Bobby Brannigan: How I Went From $250k In Debt To $85 Million Exit

Bobby Brannigan escaped hundreds of thousands of dollars in debt and sold his company for tens of millions of dollars. Here's how he did it.

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We did a thing…

I was up all night thinking about how to announce this, but f*ck it. Here I go. I’ve spent the last three years interviewing founders and sharing the stories of Warby Parker, Zillow, Rippling, Uber, etc.

7+ Million views and counting we’ve learned a thing or two about what makes a compelling story.

So, for the readers of this newsletter, I am offering a FREE 30-minute marketing strategy consultation for your business. You can redeem the offer here.

P.S. The link expires in 72 hours, so make sure you grab a time early; there are limited spots remaining.

Thank you for all of your support. I would not have been able to do any of this without you. Now, onto the story of ValoreBooks.

Founder, Bobby Brannigan shares the story:

“It started at the end of my freshman year. I went to the bookstore to sell my books, as most students do, and they wouldn't buy half the books. So I asked the rep, ‘What do you want me to do with these books?’ She's like, ‘You can throw them in that pile over there.’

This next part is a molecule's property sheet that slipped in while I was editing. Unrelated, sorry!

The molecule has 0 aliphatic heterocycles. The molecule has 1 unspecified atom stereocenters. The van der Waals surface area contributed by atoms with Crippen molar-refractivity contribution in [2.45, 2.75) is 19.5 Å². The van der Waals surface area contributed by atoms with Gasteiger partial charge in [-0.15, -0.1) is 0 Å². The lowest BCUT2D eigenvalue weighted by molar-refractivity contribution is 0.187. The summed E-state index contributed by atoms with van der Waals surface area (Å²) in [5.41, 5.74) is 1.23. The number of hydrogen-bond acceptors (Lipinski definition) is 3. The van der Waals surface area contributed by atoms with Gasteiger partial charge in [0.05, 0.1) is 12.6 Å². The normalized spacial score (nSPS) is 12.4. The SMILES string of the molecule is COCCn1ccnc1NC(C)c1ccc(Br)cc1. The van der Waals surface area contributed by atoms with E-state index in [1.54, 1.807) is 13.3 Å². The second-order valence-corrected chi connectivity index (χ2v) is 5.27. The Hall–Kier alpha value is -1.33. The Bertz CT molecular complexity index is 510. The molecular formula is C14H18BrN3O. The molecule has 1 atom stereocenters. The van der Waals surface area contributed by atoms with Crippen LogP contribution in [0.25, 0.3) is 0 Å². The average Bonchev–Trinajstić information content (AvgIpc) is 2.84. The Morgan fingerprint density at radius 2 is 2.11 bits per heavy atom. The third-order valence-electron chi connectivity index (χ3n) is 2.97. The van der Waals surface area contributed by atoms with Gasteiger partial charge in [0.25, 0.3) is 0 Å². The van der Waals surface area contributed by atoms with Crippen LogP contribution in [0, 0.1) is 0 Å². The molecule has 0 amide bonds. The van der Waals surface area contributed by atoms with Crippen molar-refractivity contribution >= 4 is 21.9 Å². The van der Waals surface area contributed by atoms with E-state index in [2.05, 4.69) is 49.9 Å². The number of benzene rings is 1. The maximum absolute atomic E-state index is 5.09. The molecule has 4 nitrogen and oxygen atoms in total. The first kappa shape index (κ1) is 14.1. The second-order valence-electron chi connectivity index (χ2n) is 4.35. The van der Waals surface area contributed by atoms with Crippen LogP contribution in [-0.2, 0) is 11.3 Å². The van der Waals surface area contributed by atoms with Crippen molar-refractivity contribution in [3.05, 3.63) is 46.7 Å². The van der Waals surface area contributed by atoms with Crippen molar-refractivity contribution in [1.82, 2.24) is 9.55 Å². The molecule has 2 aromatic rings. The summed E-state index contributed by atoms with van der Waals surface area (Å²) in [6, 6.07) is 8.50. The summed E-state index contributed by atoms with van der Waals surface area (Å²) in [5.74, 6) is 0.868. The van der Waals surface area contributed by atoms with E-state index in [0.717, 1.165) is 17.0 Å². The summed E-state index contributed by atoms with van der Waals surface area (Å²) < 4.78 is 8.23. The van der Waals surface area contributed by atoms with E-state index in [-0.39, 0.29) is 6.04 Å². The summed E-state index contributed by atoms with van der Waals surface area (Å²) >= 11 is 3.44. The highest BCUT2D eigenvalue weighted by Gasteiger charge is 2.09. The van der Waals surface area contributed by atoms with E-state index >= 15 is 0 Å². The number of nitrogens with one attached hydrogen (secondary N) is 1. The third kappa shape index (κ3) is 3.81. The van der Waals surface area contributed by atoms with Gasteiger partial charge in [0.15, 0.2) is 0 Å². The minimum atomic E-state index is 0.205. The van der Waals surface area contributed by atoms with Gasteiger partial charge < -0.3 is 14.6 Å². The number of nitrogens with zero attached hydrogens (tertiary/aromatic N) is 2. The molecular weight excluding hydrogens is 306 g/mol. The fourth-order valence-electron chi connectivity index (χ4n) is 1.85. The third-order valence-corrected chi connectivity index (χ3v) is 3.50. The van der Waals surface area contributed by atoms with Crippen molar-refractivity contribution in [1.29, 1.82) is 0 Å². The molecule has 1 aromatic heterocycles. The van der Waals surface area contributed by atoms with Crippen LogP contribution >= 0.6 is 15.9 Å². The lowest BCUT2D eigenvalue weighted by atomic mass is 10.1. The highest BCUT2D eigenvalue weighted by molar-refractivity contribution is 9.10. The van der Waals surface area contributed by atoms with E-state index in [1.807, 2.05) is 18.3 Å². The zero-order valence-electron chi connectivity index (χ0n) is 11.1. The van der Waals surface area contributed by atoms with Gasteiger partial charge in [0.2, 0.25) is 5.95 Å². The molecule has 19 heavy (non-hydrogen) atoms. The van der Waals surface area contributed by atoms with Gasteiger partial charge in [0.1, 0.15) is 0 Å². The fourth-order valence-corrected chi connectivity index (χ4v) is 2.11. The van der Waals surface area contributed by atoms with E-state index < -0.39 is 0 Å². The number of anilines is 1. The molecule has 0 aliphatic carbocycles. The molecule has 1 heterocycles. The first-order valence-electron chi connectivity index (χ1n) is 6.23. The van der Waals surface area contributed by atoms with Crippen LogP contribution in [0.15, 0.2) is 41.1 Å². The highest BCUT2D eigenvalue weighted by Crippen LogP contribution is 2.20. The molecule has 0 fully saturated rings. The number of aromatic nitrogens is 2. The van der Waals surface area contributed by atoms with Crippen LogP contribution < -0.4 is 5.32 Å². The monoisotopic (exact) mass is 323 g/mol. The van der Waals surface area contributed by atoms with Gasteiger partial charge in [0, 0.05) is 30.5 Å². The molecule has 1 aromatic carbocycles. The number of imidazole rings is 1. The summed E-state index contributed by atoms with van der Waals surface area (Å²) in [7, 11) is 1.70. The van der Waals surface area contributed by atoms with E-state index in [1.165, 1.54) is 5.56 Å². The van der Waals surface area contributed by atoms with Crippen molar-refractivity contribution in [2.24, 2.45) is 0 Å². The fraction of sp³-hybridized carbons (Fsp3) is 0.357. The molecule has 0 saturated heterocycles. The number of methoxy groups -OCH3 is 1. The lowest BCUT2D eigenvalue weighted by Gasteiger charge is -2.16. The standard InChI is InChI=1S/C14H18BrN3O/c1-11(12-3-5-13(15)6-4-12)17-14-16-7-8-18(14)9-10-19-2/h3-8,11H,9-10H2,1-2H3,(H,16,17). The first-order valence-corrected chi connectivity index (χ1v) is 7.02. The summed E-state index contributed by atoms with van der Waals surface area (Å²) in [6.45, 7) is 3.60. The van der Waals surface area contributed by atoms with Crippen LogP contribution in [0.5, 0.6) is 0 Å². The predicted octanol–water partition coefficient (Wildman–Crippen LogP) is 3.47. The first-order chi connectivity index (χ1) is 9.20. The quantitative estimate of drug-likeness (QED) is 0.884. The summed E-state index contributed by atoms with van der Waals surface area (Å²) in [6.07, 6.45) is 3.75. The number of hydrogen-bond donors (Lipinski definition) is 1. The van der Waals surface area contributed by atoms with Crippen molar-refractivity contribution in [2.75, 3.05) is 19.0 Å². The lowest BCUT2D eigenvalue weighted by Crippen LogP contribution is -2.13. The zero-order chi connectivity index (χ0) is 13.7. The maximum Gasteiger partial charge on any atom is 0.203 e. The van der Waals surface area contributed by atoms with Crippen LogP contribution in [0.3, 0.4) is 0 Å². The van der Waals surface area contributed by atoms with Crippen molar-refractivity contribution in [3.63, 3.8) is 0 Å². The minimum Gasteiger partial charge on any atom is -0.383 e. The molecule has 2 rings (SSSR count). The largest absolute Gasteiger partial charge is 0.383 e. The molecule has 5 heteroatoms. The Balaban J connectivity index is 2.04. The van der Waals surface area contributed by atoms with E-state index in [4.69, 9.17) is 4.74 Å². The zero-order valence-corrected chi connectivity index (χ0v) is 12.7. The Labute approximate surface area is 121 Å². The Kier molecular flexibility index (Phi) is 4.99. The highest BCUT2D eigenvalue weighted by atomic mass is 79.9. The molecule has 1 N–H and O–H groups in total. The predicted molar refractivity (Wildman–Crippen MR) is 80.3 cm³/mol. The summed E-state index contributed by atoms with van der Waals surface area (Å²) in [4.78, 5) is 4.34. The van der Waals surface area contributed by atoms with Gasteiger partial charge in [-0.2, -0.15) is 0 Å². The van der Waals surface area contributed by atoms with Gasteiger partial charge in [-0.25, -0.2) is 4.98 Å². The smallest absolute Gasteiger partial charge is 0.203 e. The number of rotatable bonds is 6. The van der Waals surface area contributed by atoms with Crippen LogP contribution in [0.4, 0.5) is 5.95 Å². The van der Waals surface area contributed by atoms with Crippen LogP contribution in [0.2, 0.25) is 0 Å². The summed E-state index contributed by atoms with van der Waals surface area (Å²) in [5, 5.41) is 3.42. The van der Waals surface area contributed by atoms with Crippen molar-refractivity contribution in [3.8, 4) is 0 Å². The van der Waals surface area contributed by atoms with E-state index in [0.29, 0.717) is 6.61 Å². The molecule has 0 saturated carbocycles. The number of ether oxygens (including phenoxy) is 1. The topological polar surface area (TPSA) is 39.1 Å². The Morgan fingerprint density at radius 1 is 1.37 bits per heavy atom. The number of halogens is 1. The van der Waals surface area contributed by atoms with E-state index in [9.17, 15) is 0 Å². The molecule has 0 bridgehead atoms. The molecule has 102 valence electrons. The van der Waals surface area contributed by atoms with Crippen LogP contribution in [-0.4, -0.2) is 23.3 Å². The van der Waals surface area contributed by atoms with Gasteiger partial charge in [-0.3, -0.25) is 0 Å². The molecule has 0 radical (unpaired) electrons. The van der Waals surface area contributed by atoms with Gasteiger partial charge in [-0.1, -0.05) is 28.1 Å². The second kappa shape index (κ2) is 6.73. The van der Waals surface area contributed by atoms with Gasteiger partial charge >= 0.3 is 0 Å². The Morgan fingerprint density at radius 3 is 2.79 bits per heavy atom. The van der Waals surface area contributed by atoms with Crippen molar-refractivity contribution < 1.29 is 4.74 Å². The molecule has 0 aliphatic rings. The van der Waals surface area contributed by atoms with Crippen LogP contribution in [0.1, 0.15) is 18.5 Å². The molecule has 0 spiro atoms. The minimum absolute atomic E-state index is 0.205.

So I look at the pile, I'm like, ‘Wait a second, can I have the pile?’ She's like, ‘Sure.’ So my friend and I brought them back to my room, and within a week and a half, I sold them for like $5,000 on eBay. That was my ‘Oh sh*t’ moment.

When I came back the next semester, I was like, ‘Okay, game time; I got to get my hands on a lot more books.’

My first thought was, ‘Let me just put up posters around campus, in the dorm rooms, and the dorm bathrooms.’ I told the RAs and all over I would post these posters that I printed in the college library.

It said, ‘If you have books to sell, email me the ISBN numbers, and I'll give you a price. If you like it, I’ll pick them up, and you can give me cash.’

Q: How successful were those posters in bringing in customers?

“Yeah, I think it was somewhere between like $500-800 a week in books I would buy, and I usually like double, triple, and quadruple my money. So, in the beginning, it was obviously pretty good.”

Q: How much did you bootstrap the company with?

“That's a good question.

The amounts fluctuated because what we were doing was flipping textbooks along the way and generating profit. We made $5-7 million in profit to fund the development of the [textbook] marketplace. But we also had to borrow money to do so, and we did so in very unconventional ways. We were able to amass, I think, $250k in credit card debt, and we actually had a person who managed a baseball card binder with all the credit cards in it.

Second, my father let me take out a home equity loan on his house.

[And third], we borrowed money from people, I'll call it, on the streets of Brooklyn, and if I didn't pay the people on the streets, I would have gotten my legs chopped off. So we were pretty extreme. I will say I was a very confident student. I didn't think anything could stop me. So, I took major risks.